Franklin T. Moutos

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Tissue engineering seeks to repair or regenerate tissues through combinations of implanted cells, biomaterial scaffolds and biologically active molecules. The rapid restoration of tissue biomechanical function remains an important challenge, emphasizing the need to replicate structural and mechanical properties using novel scaffold designs. Here we present(More)
Tissue engineering seeks to restore the function of diseased or damaged tissues through the use of cells and biomaterial scaffolds. It is now apparent that the next generation of functional tissue replacements will require advanced material strategies to achieve many of the important requirements for long-term success. Here, we provide representative(More)
Tissue engineering remains a promising therapeutic strategy for the repair or regeneration of diseased or damaged tissues. Previous approaches have typically focused on combining cells and bioactive molecules (e.g., growth factors, cytokines and DNA fragments) with a biomaterial scaffold that functions as a template to control the geometry of the newly(More)
Tissue-engineered constructs designed to treat large cartilage defects or osteoarthritic lesions may be exposed to significant mechanical loading as well as an inflammatory environment upon implantation in an injured or diseased joint. We hypothesized that a three-dimensionally (3D) woven poly(ε-caprolactone) (PCL) scaffold seeded with bone marrow-derived(More)
OBJECTIVE Injury or removal of the knee meniscus leads to progressive joint degeneration, and current surgical therapies for meniscal tears seek to maximally preserve meniscal structure and function. However, the factors that influence intrinsic repair of the meniscus are not well understood. The goal of this study was to investigate the capacity of(More)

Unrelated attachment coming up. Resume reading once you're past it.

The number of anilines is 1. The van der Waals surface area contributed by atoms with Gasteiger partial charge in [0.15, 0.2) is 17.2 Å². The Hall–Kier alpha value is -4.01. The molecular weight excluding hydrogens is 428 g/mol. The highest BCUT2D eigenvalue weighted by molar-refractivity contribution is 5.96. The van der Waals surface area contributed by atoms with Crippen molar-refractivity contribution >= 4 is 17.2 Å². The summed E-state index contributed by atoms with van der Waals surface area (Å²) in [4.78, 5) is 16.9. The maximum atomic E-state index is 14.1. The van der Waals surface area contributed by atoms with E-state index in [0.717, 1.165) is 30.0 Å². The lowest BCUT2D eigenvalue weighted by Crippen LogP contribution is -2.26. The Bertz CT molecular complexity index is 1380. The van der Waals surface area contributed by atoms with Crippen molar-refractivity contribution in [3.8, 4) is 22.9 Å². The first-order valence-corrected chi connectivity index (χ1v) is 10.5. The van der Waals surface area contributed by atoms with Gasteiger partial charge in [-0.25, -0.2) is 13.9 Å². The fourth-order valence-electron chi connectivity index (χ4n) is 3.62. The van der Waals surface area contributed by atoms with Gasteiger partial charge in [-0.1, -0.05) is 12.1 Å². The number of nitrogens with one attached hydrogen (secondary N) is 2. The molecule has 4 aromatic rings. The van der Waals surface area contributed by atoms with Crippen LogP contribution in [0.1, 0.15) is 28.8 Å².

Three-dimensionally woven poly(epsilon-caprolactone) (PCL) scaffolds were combined with adult human mesenchymal stem cells (hMSC) to engineer mechanically functional cartilage constructs in vitro. The specific objectives were to: (i) produce PCL scaffolds with cartilage-like mechanical properties, (ii) demonstrate that hMSCs formed cartilage after 21 days(More)
BACKGROUND Cell-based therapies such as tissue engineering provide promising therapeutic possibilities to enhance the repair or regeneration of damaged or diseased tissues but are dependent on the availability and controlled manipulation of appropriate cell sources. QUESTIONS/PURPOSES The goal of this study was to test the hypothesis that adult(More)
BACKGROUND The menisci are essential intra-articular structures that contribute to knee function, and meniscal injury or loss is associated with joint degeneration. Tears of the outer vascularized zone have a greater potential for repair than do tears in the inner avascular region. OBJECTIVE AND HYPOTHESIS Develop an in vitro explant model to examine the(More)
The ability to develop tissue constructs with matrix composition and biomechanical properties that promote rapid tissue repair or regeneration remains an enduring challenge in musculoskeletal engineering. Current approaches require extensive cell manipulation ex vivo, using exogenous growth factors to drive tissue-specific differentiation, matrix(More)
OBJECTIVE To examine the hypotheses that increasing concentrations of interleukin-1 (IL-1) or tumor necrosis factor alpha (TNFalpha) inhibit the integrative repair of the knee meniscus in an in vitro model system, and that inhibitors of these cytokines will enhance repair. METHODS Explants (8 mm in diameter) were harvested from porcine medial menisci. To(More)